Saturday, July 21, 2012

Woke Up in London Yesterday

Up until last fall, I never thought I'd actually be able to say I woke up in London yesterday, but I DID. On Thursday I arrived at Heathrow airport, and Shannon came to find me in my terminal. We're staying with her mom's friend's daughter in East London, and we're walking distance from Tower Bridge where the Olympic rings are hanging!

The first thing we did was get on the underground trains (like the NYC subways) to make our way all the way across London to where we would be staying. I was lugging three suit cases, so it was hard, and it took almost two hours. I did get to talk with an English businessman with a cool accent, however. He travels the world for business consulting and looked like he stepped out of a business magazine of some kind.

Shannon and I had our Olympic worker passes on, so this one lady asked me about it. When I told her we were from the United States, she asked if we were freelancers. Well, yes, we kind of are, and it sounds a lot cooler when we put it that way.

When I stepped outside of the train station for the first time, I was amazed. It was so beautiful, and the air even smelled different. I was exhausted, hungry, tired, sweaty, and thirsty, but it was still so amazing to be here. I'd gotten only about two hours of sleep on the plane, and even though it was only 6:00 p.m., it felt a lot later than that to me!

The next day (yesterday, Friday), we managed to get up bright and early to see to walk across Tower Bridge.


We walked to the Tower of London. We had to pay to get in, but it was really neat, and we had a super funny tour guide.

We got to hear about the interesting history, walk through the different buildings associated with the tower including this neat chapel where some famous people were buried. And then we saw the crown jewels, which were so amazing we weren't even allowed to take pictures of them. I'll bet all the stuff in there is worth millions of dollars. It was incredible!

So, on the first day we experienced torrential rain, which I guess is part of the London experience. Good thing I brought my umbrella! My shoes and the bottom two feet of my pants got soaked anyway though, and I kinda wish I'd brought my rain boots. 

In London, people drive on the left side of the street, and the steering wheel is in the right side of the car. Although it was a little strange to see that, at least I was aware of it before I got here. What I didn't know was that pretty much everyone just seems to want to run you over. Most people are in a hurry here, so running you over would just be a nuisance because later they'd have to scrape your remains from their tire tracks.

Later we went to see St. Paul's Cathedral, which Shannon really liked. Then we went to The Anchor, which is a really old restaurant where Shakespeare supposedly hung out in his day. Pretty cool, huh?

We ate fish and chips, which is another London necessity I've been told. And let me tell you, it was some GOOD fish. Like, REALLY good fish.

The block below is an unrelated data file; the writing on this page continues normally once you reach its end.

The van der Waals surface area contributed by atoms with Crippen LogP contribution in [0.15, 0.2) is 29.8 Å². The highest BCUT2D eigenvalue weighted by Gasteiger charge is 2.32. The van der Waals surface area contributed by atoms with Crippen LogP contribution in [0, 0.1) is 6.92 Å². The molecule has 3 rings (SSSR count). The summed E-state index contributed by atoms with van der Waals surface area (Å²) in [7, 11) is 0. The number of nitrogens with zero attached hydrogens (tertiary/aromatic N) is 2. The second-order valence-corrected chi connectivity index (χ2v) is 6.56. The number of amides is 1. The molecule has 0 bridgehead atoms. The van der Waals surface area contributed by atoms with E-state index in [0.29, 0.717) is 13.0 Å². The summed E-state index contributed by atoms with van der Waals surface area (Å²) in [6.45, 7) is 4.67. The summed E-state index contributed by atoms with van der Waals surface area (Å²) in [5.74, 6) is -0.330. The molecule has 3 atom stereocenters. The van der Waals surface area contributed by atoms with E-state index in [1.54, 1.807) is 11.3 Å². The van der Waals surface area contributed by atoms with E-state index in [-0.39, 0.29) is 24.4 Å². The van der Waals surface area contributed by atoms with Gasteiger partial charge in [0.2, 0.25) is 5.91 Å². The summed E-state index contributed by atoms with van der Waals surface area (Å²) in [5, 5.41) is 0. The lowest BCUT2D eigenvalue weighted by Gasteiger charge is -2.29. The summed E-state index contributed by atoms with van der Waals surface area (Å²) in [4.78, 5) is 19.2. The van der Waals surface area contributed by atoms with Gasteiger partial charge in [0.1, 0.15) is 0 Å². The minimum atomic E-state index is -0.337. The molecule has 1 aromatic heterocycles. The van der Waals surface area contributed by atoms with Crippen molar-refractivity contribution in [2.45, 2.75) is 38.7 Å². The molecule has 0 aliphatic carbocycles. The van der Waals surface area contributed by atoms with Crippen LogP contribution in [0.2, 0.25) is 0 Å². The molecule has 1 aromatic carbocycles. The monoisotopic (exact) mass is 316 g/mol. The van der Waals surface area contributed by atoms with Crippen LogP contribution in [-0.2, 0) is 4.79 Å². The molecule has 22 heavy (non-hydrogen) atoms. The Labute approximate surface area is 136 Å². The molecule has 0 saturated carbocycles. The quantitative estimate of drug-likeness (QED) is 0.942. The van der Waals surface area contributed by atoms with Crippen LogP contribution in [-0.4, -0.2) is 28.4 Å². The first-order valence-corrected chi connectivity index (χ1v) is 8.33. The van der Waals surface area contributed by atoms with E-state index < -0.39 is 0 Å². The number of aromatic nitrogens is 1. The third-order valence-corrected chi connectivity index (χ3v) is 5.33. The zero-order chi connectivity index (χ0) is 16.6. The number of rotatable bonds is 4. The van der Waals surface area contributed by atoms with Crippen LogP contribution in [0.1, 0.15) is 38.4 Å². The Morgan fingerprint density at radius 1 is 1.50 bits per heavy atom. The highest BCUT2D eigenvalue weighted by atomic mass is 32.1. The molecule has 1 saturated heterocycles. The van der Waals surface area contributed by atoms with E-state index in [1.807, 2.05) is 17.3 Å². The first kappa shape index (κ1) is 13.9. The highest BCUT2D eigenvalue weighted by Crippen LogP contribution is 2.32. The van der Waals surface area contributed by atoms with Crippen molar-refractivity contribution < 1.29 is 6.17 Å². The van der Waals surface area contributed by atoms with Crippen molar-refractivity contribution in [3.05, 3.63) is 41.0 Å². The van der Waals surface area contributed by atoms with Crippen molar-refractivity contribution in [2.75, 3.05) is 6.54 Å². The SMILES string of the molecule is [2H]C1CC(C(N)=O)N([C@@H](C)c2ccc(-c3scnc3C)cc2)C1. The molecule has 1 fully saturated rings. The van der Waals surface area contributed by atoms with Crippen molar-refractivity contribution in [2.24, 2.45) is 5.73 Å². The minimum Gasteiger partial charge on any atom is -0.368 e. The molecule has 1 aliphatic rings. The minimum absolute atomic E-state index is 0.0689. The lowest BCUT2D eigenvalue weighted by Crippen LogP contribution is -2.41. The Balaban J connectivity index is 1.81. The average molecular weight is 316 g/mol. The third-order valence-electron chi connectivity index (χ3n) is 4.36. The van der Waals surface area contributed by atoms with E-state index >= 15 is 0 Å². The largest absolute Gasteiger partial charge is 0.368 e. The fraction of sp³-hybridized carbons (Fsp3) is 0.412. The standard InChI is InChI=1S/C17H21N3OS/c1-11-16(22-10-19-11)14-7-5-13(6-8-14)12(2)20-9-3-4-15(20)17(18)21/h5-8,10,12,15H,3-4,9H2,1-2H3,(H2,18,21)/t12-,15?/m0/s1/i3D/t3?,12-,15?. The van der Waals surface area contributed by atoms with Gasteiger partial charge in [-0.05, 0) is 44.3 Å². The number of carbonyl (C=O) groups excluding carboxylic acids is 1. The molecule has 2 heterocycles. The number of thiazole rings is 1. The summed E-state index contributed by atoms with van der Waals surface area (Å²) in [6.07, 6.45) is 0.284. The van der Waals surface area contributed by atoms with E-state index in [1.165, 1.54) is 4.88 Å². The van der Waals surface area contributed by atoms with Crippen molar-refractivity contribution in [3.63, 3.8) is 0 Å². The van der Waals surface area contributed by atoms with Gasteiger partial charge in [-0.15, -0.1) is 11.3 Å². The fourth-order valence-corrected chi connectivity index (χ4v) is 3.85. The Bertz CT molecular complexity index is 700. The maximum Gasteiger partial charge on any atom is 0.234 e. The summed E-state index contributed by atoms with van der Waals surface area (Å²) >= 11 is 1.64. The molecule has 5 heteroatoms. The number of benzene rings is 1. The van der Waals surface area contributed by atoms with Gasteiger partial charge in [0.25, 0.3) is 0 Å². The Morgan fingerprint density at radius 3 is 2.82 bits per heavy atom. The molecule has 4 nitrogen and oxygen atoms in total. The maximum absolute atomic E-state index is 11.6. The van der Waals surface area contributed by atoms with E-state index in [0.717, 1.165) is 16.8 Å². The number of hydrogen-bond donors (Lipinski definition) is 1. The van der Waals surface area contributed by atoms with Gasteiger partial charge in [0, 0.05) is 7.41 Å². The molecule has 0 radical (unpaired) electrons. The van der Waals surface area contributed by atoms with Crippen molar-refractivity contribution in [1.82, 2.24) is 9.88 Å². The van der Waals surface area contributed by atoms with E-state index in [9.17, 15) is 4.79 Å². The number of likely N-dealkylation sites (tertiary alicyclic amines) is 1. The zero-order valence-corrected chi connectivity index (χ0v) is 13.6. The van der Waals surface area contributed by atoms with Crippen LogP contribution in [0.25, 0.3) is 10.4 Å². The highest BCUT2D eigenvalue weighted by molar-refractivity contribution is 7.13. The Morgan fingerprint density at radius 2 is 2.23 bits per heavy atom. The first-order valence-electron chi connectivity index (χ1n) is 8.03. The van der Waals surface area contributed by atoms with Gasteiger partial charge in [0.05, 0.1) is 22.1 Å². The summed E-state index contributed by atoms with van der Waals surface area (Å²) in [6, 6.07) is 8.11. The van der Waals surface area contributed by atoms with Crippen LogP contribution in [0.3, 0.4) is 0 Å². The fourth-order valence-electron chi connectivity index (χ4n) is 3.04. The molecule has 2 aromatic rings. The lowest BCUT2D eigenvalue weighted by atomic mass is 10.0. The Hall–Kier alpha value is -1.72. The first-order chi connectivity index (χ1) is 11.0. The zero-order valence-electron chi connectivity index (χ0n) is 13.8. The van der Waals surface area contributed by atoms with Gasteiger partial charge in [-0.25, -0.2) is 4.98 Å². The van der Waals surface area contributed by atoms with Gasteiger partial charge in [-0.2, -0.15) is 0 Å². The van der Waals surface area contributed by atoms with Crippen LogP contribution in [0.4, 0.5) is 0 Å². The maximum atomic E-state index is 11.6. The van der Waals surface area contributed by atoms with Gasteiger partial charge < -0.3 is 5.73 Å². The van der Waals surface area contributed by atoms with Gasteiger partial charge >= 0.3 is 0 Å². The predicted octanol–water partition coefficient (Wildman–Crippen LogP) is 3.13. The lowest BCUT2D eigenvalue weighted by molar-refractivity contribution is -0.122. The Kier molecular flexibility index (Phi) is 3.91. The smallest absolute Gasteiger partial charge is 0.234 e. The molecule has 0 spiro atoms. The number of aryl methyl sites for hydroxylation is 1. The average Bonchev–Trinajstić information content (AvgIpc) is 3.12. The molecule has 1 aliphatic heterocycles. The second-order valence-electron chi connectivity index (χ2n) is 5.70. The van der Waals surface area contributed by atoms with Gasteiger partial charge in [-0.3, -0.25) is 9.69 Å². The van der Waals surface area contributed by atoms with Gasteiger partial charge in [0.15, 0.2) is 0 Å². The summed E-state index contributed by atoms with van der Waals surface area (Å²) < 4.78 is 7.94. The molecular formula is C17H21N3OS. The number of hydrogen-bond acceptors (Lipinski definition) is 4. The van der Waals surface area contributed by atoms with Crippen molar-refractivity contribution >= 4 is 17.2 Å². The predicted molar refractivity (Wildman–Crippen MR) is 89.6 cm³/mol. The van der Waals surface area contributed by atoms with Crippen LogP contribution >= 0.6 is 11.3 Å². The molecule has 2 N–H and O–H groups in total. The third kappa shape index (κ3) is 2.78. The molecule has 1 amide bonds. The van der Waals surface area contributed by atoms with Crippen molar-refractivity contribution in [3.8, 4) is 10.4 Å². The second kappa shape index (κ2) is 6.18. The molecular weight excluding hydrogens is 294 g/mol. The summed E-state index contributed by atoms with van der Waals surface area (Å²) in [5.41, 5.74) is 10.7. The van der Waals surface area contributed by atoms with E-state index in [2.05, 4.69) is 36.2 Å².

There are a lot of random street performers here, just like there were in San Francisco. I've seen them play violins, guitars, drums, sing... and there was even one dude playing the xylophone. For real.

Perhaps tomorrow I'll write about what we did today. I've got some writing to do. I mean other writing. My book. :)

Thursday, July 19, 2012

Day One: Destination London

Some adventures are experienced with others, and some are experienced alone. I didn’t feel that adventurous going to the airport with my family, but as soon as I hugged them goodbye and walked around the corner to security check, I might as well have been in Narnia looking at the lamppost. The girl behind me only spoke Spanish, so I had to help her understand the English instructions for what to take out of our bags. I ran into her again as we boarded the plane, and I told her when it was her turn to board, and then finally I saw her again after we’d landed.

I sat next to a lady who was on her way to Africa. She didn’t want to chat much since she had a second long flight in her future, and she needed to sleep. The weirdest part of the whole flight was that they served dinner at 1 a.m. Now, I’m fairly used to midnight snacks. Since I’m usually up until 2 or 3 in the morning, I gotta eat late. But this was the whole shabang: salad, bread, chicken casserole, and a piece of pie from the Cheesecake Factory. It was delicious.

The plane was so big that it hardly felt like I was even in a plane. When they finally collected the food plates, I drifted off to sleep around 3 a.m., only to be awakened again around 5. No, I don’t want coffee. I just want more than two hours of sleep! Oh, well.

I somehow managed to navigate the ginormous airport and get my luggage back, so after brushing my teeth right there in the airport bathroom, I just sat down in the lobby to wait for my friends. Every time I send a text message, I practically have to chop one of my fingers off and donate it to science. So I wasn’t really sure when they were going to get there.

In the meantime, I was amusing myself by imagining all the incredible things these people passing me in the airport are here to do. If I saw a guy with a sports jacket, I imagined he’s competing in an Olympic event, and I tried to guess which one, knowing that it may very well be true. I saw a group of tall girls with Bahamas shirts on and matching luggage—volleyball players, perhaps?

Then there were tons and tons of people there in uniforms with nametags similar to mine. As I passed them, we exchanged glances or small smiles of acknowledgement. Will I be working with these people in just a few short days? Again, it’s entirely possible.

When Shannon showed up in the airport, I was really happy to see her. And then phase two of the London adventure began.

Tuesday, July 17, 2012

Melissa Goes to London

Tomorrow I'm leaving for London.